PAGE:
• Legitimate remote monitoring and management (RMM) tools to maintain access into a victim’s network, such as AnyDesk and TeamViewer.
  • Reconnaissance tools (ADRecon) to gather information about victims’ Active Directory prior to ransomware encryption.
  • credential harvesting utility, Mimikatz, to dump password credentials.
  • PowerShell to carry out objectives, such as to apply GPO to create a scheduled task to execute the ransomware.
  • Password management utilities such as Dashlane and LastPass to gain access to additional credentials.
  • Utilities such as SQLDumper.exe to target SQL Server.
  • Victims’ internal messaging software to contact members of the IT staff.
  • File transferring software Rclone to exfiltrate data to cloud sharing websites (such as PCloud and MegaSync).

Not many groups target non-Windows based systems, but in early 2021, DarkSide introduced an ESXI version of their ransomware that targets VMware virtual machines (VMs), which many organizations use to leverage server virtualization to reduce operating costs and increase IT productivity.

Why does this matter? While we found that in many cases the client’s endpoint security did its job protecting Windows PCs from being encrypted, because the servers were heavily virtualized through VMware’s ESXI, the ESXI version of the ransomware made it possible for the DarkSide group to encrypt the virtual infrastructure. The threat actors then essentially shut down applications and services, such as file shares, DNS and email, leaving the victims’ networks in a deteriorated state or, worse, not functional.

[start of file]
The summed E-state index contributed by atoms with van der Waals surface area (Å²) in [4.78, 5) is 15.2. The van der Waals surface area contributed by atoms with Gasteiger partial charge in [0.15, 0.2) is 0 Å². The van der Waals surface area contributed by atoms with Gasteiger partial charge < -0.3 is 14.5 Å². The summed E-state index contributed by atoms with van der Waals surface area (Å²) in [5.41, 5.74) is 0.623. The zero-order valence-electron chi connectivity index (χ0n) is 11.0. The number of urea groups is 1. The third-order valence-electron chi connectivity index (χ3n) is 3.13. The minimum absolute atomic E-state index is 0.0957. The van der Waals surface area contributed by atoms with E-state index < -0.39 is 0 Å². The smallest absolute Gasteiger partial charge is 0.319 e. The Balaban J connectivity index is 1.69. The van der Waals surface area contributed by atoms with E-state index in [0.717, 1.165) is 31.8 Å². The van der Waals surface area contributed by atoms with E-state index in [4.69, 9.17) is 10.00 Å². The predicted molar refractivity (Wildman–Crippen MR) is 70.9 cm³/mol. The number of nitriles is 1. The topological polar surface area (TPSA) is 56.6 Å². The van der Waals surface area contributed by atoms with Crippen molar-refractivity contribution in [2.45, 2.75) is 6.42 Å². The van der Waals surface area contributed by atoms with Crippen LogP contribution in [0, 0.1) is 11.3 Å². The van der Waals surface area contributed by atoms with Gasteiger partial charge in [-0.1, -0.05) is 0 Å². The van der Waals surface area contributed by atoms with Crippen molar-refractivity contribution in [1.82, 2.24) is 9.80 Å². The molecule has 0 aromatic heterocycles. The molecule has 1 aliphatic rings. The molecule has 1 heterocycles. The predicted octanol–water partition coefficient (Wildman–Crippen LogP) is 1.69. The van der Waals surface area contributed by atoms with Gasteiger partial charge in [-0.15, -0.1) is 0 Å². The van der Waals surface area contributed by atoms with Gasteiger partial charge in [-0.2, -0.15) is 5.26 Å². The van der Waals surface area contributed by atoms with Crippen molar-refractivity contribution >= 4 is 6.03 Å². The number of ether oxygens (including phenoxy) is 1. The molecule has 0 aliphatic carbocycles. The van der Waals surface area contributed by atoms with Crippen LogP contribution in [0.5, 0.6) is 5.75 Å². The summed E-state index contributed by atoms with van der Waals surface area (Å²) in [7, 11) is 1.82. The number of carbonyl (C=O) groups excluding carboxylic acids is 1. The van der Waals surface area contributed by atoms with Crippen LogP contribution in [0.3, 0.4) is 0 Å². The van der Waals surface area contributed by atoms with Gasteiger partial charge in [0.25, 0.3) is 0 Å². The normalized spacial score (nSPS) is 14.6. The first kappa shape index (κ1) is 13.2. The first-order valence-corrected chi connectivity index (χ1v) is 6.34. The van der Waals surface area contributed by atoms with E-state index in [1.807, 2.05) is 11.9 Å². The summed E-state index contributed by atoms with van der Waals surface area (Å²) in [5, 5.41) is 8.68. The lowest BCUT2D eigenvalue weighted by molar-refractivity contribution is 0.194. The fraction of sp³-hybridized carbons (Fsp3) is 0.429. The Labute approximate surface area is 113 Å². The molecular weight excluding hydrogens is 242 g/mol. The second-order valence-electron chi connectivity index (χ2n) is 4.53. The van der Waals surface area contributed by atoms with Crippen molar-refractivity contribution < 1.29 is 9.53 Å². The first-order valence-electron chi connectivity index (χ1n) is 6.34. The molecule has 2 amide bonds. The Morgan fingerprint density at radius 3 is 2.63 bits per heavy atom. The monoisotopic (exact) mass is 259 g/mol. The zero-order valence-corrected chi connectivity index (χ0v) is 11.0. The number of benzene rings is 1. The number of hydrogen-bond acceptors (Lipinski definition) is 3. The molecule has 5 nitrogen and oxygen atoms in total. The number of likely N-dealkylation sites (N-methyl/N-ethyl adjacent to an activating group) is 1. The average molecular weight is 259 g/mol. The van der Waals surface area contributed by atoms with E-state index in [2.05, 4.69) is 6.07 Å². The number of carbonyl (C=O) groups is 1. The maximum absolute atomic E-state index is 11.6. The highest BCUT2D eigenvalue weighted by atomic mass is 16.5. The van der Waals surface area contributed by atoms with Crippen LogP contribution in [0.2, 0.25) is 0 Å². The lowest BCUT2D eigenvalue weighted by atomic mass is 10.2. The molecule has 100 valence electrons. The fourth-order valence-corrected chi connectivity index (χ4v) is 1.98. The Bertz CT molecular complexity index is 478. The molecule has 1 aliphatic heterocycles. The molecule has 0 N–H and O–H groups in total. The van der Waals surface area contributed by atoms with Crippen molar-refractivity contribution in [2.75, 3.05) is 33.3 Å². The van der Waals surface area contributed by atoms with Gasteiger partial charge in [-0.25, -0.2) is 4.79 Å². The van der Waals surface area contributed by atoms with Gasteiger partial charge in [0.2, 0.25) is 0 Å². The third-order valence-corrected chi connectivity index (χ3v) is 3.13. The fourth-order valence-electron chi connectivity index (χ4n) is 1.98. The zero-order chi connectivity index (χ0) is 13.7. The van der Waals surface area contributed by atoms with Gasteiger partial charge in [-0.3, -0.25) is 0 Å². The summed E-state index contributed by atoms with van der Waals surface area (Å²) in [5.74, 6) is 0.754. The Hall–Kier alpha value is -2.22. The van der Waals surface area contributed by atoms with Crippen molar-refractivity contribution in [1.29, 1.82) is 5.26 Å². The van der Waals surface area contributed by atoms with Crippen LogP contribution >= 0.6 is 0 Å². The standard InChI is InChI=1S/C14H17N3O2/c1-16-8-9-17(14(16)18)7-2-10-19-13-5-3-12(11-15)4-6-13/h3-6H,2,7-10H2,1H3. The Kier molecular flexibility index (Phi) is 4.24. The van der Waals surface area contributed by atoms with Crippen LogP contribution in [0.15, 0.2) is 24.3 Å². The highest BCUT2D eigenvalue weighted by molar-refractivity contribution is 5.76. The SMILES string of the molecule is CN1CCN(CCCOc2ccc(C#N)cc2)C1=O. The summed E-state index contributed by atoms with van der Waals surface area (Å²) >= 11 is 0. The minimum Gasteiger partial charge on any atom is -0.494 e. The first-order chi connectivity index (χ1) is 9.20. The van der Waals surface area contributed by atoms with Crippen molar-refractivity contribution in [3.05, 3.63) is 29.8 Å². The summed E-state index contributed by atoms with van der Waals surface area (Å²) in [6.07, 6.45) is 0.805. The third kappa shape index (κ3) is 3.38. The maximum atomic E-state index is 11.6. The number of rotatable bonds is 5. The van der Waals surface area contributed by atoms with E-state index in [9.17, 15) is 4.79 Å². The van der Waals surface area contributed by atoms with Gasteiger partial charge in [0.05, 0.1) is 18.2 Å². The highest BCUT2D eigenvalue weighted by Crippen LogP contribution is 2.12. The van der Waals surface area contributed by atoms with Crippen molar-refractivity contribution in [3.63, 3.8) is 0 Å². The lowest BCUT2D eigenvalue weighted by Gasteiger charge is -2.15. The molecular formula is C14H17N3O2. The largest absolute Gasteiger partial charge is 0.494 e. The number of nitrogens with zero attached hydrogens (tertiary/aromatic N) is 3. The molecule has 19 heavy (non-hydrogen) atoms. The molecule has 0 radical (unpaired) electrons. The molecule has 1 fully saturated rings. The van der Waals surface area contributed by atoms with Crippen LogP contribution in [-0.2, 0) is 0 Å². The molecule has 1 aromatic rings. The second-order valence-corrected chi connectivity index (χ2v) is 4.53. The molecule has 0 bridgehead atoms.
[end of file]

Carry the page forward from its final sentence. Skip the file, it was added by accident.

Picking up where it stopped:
What Can We Learn From This?

We’ve been noting for some time that ransomware attackers are becoming increasingly professionalized, outsourcing code development, infrastructure and C2 operations, as well as operating RaaS. Many of them are organized enough to respond to media inquiries and operate victim hotlines.

As these threat actors continue to up their game, organizations need to follow best practices to safeguard their data and protect against groups such as the DarkSide ransomware gang.

Organizations should also make sure to have an incident response plan in place in case of an attack. Unit 42 offers a Ransomware Readiness Assessment to help organizations get started on bolstering defenses.

Palo Alto Networks customers are protected from this threat by:

  • WildFire: All known samples are identified as malware.
  • Cortex XDR with:
    • indicators for DarkSide.
    • Anti-Ransomware Module to detect DarkSide encryption behaviors.
    • Local Analysis detection to detect DarkSide binaries.
  • Next-Generation Firewalls: DNS Signatures detect the known command and control (C2) domains, which are also categorized as malware in URL Filtering.